Out with the fax machine, in with the smartphone. In early February, the Centers for Medicare and Medicaid Services (CMS) and the Office of the National Coordinator for Health Information Technology (ONC) released two proposed rules regarding interoperability. Much of the rules’ buzz centers on the standardization of APIs to make sharing patient data more useful and transferable. With Apple’s Health Records already having met these standards, one can imagine the number of apps and businesses eager to take advantage of the gap in interoperability and optimize personal health information (PHI).
With great power comes great responsibility. Some entities already in the space have failed, representing a harbinger of what could come in health information technology. The same month CMS and ONC released the rules, Wall Street Journal reported apps like ovulation tracker Flo Health and Azumio Inc., the popular heart rate tracker, submitted user data to a social network without notifying the users through privacy policies or terms of service.
A new study by the University of Toronto seems to support that this was not an isolated incident. After looking at 24 of the top-rated Android apps for health medicine management in the U.S., U.K., Canada and Australia, the researchers found that 19 shared user data outside the app, though it is unclear whether the users were informed in these cases. Consumer trust in this field is already weak. Rock Health’s 2018 National Consumer Health Survey found that just 11 percent of respondents said they would be willing to share health data with technology companies.
If a company decides to join the health space, the onus is on it to go above and beyond in securing its consumers’ privacy and security. The business enters an entrusted relationship with a consumer who expects their most vulnerable parts—their health—to remain inviolate. Laxity or indiscretion with one’s PHI could lead to financial or identity loss, as traditionally feared.
As society grapples with both the benefits and repercussions of living in an increasingly digitalized world, our concept of privacy and its abuses is shifting too. The University of Toronto’s study found health data can be commercialized when shared with digital advertising companies and consumer credit reporting agencies. Quinn Grundy, Assistant Professor at the University of Toronto Nursing Program, said, “We quickly realized that data is the currency for mobile health. This information is really valuable to commercial interests like drug companies, insurance companies, or anyone that wants to market products that have anything to do with health.”
Those in the health space should ponder whether it is okay for someone to report to an app that they are trying to get pregnant, only to later to see an advertisement for at-home ultrasounds. In what way is this different from shopping for a pair of shoes to see it appear on your social media feed the next day?
Considering the recent breaches and the changing face of the healthcare industry, entities must take all necessary precautions and follow privacy and security regulations. Sean Duffy, the co-founder and CEO of Omada Health, a digital behavioral medicine company, recently outlined the steps a company in the space should take to protect a consumer’s PHI. We will compare the steps Softheon has taken to secure its consumers’ privacy and security.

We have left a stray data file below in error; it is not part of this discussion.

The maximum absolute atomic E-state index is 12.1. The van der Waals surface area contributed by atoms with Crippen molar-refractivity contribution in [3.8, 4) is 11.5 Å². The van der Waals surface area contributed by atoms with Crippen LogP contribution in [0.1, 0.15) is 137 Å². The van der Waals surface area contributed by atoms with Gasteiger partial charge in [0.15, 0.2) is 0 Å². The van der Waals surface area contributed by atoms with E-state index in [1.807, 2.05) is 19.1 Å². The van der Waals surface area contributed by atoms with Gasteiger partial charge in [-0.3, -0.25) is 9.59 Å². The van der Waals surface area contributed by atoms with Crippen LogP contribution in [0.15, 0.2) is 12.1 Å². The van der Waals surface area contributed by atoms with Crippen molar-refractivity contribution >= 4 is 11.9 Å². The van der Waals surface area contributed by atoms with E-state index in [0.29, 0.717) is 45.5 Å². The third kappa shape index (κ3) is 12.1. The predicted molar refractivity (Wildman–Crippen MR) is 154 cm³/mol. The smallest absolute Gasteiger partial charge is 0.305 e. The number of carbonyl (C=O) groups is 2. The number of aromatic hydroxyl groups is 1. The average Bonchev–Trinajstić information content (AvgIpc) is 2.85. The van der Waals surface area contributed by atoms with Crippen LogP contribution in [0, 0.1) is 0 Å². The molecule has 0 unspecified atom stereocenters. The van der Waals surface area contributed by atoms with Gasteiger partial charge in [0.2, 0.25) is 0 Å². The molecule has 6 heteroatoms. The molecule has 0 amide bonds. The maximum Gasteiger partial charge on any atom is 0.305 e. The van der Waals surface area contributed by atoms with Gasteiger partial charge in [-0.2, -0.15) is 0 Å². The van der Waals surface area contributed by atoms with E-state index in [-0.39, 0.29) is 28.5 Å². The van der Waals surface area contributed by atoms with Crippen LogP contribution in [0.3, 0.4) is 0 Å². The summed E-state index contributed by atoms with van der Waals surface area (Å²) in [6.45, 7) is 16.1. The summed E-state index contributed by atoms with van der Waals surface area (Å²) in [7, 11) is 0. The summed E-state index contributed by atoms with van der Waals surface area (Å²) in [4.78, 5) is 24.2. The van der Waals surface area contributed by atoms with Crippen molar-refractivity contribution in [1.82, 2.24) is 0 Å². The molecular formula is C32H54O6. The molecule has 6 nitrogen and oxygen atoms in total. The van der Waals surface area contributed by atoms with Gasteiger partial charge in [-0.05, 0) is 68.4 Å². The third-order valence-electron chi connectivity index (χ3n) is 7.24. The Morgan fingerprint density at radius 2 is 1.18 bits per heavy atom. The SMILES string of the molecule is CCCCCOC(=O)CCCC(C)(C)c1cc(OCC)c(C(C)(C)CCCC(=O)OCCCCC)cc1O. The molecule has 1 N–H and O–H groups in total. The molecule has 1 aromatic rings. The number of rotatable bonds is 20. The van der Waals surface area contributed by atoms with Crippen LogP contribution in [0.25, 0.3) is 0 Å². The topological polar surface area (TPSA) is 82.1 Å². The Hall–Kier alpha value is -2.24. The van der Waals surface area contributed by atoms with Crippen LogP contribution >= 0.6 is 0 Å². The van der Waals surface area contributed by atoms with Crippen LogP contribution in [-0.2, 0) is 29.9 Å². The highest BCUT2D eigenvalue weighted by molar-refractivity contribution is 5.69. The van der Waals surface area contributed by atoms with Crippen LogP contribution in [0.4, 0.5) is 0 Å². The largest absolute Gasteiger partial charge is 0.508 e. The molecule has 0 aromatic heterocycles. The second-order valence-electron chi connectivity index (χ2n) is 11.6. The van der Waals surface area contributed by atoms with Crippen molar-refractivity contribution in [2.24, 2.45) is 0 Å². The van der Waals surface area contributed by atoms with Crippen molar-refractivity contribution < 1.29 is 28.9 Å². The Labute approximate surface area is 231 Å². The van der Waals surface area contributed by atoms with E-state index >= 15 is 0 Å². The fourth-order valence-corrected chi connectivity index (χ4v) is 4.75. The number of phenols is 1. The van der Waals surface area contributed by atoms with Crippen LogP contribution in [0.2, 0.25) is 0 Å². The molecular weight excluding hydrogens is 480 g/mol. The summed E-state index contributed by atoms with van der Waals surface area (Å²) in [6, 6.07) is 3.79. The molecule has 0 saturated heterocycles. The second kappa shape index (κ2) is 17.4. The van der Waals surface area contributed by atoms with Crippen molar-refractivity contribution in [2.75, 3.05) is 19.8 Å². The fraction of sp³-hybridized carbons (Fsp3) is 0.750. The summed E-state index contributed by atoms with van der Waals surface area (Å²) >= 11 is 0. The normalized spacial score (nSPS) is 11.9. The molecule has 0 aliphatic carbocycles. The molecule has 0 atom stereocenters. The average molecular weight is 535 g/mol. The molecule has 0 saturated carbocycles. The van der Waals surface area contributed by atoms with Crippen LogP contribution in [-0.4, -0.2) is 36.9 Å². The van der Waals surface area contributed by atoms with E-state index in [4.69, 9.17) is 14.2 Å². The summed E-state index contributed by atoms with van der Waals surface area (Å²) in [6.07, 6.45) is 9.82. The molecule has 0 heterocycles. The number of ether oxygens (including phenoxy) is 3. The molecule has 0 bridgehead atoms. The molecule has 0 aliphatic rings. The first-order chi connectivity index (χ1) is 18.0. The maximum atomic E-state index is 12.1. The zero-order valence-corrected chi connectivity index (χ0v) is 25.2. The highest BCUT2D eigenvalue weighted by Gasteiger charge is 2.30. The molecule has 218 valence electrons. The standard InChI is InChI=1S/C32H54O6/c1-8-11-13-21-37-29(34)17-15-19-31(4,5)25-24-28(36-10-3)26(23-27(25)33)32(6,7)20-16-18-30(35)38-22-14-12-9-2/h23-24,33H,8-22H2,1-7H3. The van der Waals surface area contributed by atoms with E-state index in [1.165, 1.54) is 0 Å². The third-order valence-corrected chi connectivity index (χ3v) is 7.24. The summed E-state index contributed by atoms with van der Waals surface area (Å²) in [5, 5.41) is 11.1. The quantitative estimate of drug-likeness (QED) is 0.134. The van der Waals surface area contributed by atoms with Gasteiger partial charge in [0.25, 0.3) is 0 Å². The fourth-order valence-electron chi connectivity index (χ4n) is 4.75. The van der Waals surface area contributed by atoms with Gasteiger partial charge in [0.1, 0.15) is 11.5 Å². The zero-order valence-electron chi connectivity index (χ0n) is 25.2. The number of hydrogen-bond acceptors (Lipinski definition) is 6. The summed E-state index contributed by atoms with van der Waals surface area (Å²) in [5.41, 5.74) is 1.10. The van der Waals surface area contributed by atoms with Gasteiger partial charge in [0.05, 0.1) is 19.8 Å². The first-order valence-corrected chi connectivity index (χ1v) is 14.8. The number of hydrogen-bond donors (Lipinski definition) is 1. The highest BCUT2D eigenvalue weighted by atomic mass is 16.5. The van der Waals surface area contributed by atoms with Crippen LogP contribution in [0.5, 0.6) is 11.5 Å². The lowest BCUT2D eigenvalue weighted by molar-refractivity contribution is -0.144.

First, Duffy said companies should comply with regulations. The bedrock legislation for companies in the health space to be compliant with is the 1996 Health Insurance Portability and Accountability Act (HIPAA). Title II of the Act sets up national standards for electronic health care transactions, and addresses the security and privacy of health data, defining required administrative, physical and technical safeguards. Softheon, which is classified as a business associate under HIPAA, remains compliant by having a privacy official and training all employees on HIPAA policies and procedures.
Second, Duffy said companies should also inform regulations. As law struggles to keep pace with technological changes, companies in the space have a duty to help shape legislation to make it more effective. Softheon recently went to D.C. to meet with the staff of New York state senators and representatives, including Senator Chuck Schumer, Senator Kirsten Gillibrand and Representative Lee Zeldin, to inform them that infrastructure must be rethought to include technology, such as 5G.
Third, Duffy said companies should keep compliance at its “core.” Softheon employs a robust compliance and governance team that keeps privacy and security at the forefront of all product and business considerations. In accordance with our commitment to abiding by the compliance requirements and best practices of our industry, Softheon’s approach to protecting the security and integrity of data hosted on our systems includes network segmentation, the practice of burying the most sensitive information deep behind firewalls separate from the resources we make available to the internet. Softheon enforces role-based, least-access policies to ensure an equal protection from threats from both inside and outside of the organization. We also maintain and follow formal procedures for scanning software code and live services, for both vulnerabilities and attack vectors, and for evaluating and applying security related software patches to provide us with the best defenses against malicious entities.
Matt Schumpf, Softheon’s Managing Director of Governance, Risk and Compliance said, “What we have to remember is that privacy and security regulations are the baseline measurements for compliance. At Softheon, we are constantly assessing our policies and procedures to ensure our customers’ data is held to the highest possible standards.”
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